Five Skizzen (Sketches) for String Trio, Op.23
Julius Eichberg (1824-1893) was born in the German city of Düsseldorf. He attended the Musical Academy of Würzburg as a child. Upon the recommendation of Felix Mendelssohn, he entered the Brussels Conservatoire at the age of nineteen, where he studied violin de Bériot and composition Fétis. After taking the first prize in both subjects, he was appointed to a professorship at the Conservatoire of Geneva. In 1857 he came to the United States, staying for a year in New York City before moving to Boston, where he founded and directed the Boston Conservatory of Music. He also served for many years as superintendent of music in the Boston Public Schools. Eichberg published several educational works on music and was known for his operettas.
His 5 Skizzen (Five Sketches) for String Trio were first published in 1857 and were composed shortly before he left for America. The first movement, Allegro spirituoso, as the marking suggested is spirited and full of forward motion. A pastoral Andante quasi allegretto follows. The middle movement, Eichberg subtitles Waldnacht—forest night. It is darkly hued but not certainly not gloomy. This is followed by a sprightly movement titled Mährchen, an archaic spelling of the word Märchen, meaning fairy tales. The finale, Vivace is also given a title, Genuesischen Ständchen—a Genoese Serenade.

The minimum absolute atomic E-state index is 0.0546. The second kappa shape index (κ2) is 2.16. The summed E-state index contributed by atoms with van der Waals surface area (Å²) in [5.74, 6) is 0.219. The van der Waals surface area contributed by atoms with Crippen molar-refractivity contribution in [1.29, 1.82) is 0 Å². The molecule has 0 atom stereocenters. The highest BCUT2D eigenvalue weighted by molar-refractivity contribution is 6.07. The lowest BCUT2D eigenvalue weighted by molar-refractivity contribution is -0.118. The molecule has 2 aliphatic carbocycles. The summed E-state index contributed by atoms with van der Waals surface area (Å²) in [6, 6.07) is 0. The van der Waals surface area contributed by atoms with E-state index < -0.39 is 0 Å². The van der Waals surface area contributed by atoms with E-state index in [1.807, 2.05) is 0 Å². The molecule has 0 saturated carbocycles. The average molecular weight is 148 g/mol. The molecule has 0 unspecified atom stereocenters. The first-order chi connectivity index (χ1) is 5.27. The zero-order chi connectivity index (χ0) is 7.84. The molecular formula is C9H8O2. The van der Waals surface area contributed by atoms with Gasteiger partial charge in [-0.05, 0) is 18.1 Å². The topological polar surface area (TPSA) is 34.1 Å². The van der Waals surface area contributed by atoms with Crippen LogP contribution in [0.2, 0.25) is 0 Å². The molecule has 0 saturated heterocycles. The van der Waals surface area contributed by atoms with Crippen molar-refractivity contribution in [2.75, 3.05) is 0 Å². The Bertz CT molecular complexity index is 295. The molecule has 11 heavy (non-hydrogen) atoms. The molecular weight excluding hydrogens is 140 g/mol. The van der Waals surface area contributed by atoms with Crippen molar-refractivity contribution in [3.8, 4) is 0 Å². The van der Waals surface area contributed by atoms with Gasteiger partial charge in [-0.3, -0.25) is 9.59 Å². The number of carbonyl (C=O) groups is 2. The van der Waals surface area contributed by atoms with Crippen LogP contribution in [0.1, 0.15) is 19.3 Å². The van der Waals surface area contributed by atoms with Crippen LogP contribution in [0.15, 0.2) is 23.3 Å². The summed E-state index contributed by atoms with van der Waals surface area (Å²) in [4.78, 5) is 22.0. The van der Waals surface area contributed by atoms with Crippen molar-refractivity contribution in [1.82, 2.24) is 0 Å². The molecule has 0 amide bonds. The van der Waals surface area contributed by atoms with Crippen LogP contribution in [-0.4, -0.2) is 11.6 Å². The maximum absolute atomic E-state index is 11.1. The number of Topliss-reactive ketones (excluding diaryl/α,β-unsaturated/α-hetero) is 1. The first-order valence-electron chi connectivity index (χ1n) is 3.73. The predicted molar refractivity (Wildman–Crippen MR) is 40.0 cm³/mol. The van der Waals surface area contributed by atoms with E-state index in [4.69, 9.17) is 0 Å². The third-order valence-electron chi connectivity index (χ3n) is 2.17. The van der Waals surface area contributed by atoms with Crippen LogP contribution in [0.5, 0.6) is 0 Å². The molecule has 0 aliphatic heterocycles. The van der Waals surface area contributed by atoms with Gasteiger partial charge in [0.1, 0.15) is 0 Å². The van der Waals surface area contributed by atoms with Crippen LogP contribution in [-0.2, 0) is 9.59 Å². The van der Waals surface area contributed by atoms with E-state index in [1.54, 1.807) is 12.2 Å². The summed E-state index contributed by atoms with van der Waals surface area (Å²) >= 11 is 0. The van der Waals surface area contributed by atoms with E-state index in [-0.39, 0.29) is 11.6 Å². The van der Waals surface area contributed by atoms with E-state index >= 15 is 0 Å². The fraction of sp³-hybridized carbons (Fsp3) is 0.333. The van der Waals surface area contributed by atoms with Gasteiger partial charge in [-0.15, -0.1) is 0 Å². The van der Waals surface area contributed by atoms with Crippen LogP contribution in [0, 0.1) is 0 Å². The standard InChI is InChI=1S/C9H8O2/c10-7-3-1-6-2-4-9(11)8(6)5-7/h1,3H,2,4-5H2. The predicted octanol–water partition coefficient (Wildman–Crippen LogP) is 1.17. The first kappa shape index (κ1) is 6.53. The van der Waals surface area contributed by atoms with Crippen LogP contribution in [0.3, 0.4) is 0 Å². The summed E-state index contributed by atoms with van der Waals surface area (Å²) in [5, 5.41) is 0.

Perhaps Eichberg should have entitled this work Suite for String Trio, for that is what it is. It makes a fine mid-romantic era choice for a concert program. It presents no technical difficults and should certainly appeal to amateurs. Unavailable for well over 100 years, we have reprinted the original edition adding rehearsal letters.